Crowdfunding was – and is – a game-changer in the CRE investment market.
Although the country is now five years into the legislation, it took until 2015, when Titles III and IV of the law were enacted, for real estate crowdfunding to explode. For starters, these new components eliminated the $1 million net worth requirement, thereby opening up investment opportunities to an even broader range of people.
To date, statistics are overwhelmingly positive:
Now that investors no longer need to know a sponsor, there is a growing investor interest in crowdfunding platforms.
Benefits are equally apparent for the sponsors and developers of real estate projects. As interest rates gradually inch upward, developers need to look outside of the traditional fundraising box in order to raise capital for their projects.
With the JOBS Act, they have been able to take advantage of new technology via the Internet to reach a broader pool of investors. With more and more individuals participating, there is a greater opportunity to do more projects.
Experts agree that crowdfunding is able to benefit larger metropolitan areas and smaller cities. In a place like South Florida, that’s especially important. Our largest cities are surrounded by satellite smaller cities.
Assisting South Florida in the crowdfunding frenzy is its population. In addition to American citizens, many of the residents from Latin America, the Caribbean, and Europe are cash-rich but comparatively contact-poor. With the JOBS Act, they can more easily participate in real estate development both at home and abroad.
Morris Southeast Group is among the top commercial real estate brokers in South Florida. To learn more about commercial real estate investment opportunities in the area, contact our team today at 954.474.1776. You can also reach Ken Morris directly at 954.240.4400 or via email at firstname.lastname@example.org for a free consultation.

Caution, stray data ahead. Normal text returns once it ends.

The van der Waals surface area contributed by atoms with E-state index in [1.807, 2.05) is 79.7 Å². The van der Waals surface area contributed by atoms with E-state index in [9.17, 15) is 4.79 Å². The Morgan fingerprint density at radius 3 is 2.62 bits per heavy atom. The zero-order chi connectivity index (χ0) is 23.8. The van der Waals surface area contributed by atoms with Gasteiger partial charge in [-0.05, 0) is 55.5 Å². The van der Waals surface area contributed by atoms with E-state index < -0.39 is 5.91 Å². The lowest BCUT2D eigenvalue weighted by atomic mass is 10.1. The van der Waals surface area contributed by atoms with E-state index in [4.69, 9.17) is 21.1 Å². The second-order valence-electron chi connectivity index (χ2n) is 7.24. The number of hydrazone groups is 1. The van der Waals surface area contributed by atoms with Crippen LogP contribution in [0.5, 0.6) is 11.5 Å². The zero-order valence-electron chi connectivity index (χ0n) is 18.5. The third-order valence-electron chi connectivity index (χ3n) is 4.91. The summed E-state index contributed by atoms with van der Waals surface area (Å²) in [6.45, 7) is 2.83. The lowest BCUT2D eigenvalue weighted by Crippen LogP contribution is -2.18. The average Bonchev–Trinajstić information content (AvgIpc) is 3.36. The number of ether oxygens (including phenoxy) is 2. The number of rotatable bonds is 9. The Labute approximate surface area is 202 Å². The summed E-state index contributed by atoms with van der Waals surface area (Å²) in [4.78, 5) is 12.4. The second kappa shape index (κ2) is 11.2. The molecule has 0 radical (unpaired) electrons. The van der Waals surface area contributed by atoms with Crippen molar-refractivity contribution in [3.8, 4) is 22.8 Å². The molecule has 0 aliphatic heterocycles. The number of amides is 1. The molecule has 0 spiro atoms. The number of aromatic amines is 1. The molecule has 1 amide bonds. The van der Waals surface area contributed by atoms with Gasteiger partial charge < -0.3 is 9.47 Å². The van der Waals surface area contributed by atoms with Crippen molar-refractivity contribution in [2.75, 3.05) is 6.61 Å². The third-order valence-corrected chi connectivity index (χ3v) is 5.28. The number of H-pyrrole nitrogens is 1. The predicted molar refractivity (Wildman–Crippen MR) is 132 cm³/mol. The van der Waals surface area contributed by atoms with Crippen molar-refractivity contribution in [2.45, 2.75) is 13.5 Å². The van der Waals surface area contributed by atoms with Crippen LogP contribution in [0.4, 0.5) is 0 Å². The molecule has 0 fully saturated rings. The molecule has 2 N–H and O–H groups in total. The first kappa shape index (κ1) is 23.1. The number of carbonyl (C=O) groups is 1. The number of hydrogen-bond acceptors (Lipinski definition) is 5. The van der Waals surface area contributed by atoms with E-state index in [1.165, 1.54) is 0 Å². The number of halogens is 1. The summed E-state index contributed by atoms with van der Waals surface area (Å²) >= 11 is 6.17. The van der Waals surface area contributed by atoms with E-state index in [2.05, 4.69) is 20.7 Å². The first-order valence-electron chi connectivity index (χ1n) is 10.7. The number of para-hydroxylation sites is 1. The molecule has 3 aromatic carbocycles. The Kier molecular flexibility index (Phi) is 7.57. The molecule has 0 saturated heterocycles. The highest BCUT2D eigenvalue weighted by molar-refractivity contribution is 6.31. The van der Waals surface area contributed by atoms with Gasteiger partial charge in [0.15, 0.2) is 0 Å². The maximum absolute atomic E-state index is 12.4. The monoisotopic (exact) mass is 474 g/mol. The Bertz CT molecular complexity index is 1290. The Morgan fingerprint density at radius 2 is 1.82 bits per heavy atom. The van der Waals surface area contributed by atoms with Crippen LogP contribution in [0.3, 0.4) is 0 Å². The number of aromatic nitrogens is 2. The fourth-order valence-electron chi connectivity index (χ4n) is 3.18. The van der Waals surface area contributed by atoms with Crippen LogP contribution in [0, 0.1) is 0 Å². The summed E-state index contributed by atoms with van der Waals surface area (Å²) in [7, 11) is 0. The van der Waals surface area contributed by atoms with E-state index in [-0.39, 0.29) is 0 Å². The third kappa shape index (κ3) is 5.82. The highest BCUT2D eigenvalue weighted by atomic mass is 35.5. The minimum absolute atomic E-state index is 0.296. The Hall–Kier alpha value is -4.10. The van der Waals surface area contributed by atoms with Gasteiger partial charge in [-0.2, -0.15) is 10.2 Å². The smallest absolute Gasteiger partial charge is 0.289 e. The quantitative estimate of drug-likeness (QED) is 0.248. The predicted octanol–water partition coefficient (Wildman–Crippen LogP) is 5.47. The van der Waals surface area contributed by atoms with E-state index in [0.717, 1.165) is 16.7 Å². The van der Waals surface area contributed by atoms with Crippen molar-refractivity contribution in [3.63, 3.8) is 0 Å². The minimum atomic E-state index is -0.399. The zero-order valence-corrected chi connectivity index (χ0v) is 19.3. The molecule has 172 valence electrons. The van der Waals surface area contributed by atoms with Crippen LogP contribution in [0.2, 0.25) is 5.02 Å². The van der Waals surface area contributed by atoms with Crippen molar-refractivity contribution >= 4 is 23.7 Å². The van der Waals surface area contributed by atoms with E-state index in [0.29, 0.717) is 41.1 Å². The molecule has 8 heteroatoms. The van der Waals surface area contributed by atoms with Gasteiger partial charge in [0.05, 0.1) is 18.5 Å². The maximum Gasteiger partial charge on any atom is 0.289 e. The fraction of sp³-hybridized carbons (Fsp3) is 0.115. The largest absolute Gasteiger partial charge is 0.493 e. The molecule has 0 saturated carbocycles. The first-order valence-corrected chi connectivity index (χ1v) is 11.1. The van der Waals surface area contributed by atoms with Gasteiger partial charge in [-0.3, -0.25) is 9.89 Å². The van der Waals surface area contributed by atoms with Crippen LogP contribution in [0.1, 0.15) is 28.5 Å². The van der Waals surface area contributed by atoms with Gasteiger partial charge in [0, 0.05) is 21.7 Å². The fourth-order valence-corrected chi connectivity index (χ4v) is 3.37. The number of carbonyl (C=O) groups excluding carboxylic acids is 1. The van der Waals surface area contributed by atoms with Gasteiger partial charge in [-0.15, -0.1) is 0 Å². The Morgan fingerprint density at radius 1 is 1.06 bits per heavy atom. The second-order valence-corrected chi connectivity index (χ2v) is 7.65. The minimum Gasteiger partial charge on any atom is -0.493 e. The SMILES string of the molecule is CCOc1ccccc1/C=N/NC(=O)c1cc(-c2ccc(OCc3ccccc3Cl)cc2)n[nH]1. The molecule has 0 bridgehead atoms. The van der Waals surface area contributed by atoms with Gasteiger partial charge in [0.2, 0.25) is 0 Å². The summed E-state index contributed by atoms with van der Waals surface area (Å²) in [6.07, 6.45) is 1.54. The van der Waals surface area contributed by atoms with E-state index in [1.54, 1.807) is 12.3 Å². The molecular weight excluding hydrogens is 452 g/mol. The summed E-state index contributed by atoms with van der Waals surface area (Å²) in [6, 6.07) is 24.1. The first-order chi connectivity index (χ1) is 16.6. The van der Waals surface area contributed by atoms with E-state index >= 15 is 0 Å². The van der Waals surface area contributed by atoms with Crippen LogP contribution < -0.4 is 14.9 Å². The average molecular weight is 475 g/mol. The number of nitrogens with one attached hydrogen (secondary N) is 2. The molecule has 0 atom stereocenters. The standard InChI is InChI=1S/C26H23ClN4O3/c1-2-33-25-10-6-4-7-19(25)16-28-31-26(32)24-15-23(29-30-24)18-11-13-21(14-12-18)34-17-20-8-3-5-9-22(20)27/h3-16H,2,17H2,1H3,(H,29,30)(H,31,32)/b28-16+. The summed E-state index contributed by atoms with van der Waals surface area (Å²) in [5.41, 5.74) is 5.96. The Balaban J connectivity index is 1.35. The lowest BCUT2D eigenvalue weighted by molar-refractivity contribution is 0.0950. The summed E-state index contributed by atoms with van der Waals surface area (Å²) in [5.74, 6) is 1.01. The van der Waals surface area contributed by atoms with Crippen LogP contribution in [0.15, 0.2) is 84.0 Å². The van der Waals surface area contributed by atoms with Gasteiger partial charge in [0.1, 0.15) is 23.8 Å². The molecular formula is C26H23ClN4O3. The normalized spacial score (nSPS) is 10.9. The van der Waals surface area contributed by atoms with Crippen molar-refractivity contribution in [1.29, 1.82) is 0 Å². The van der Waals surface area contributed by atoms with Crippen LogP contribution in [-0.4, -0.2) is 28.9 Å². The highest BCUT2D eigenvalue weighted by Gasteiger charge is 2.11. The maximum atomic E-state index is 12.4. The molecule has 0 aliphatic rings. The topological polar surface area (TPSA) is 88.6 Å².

In a recent blog post, we showcased five smartphone and tablet apps that have drastically changed the commercial real estate industry. But those are by no means all of the technological innovations geared toward CRE; here are 5 additional apps that are also making an impact:
1. CoStarGo – This tool is a free iPad and iPhone app, but requires a CoStar subscription. Users are able to easily search nearby listings and have results shown on a dynamically updated Google map. CoStarGo also includes handy features such as local market data and even a financial calculator to help investors and agents understand the true cost of a certain property.
2. RCA Commercial Property Search – Real Capital Analytics is a global provider of commercial real estate data. This iPhone and iPad app offers subscribers of RCAnalytics.com data access to commercial property transactions from around the world. Easily analyze comparables across the following property types: Office, Industrial, Retail, Multifamily, Hotels, Senior Living Properties, and sites that are under development.
3. Catylist – With Catylist, commercial agents gain access to a large database of sale/lease listings as well as interactive tools for listing syndication, email communication, reporting, and much more. Catylist PropFeed allows agents to create a private database for listings and completed transactions which can all be easily accessed from a mobile device.
4. 10bii Financial Calculator – In today’s fast-paced industry, the last thing that commercial agents want to tote around is a dedicated calculator. Most agents already have their smartphone, possibly a tablet and a slew of other tools to make their clients’ job easier. The 10bii Financial Calculator, which is available for both Android and iOS devices, allows agents to use an app that has a close resemblance to the HP 10BII, which is used in most CCIM courses. This includes all of the familiar calculations that are necessary to run a successful commercial real estate business.
5. TAS Mobile – If you’re in the retail space, TAS Mobile should likely be high on your list of apps to download. Currently available for iOS devices, it allows agents to quickly access retail data to assess the viability of certain locations based on the competitive landscape of the area. This tool offers a free version that offers access to some local data, but the premium version is much more robust and requires a subscription.
There’s little doubt that mobile apps have allowed commercial real estate agents to be much more efficient and accurate when providing information to their clients. What once took hours to compile can now all be done out in the field, in a matter of minutes. At Morris Southeast Group, we’re constantly looking at the latest commercial real estate innovations to ensure we’re providing optimum service for our clients.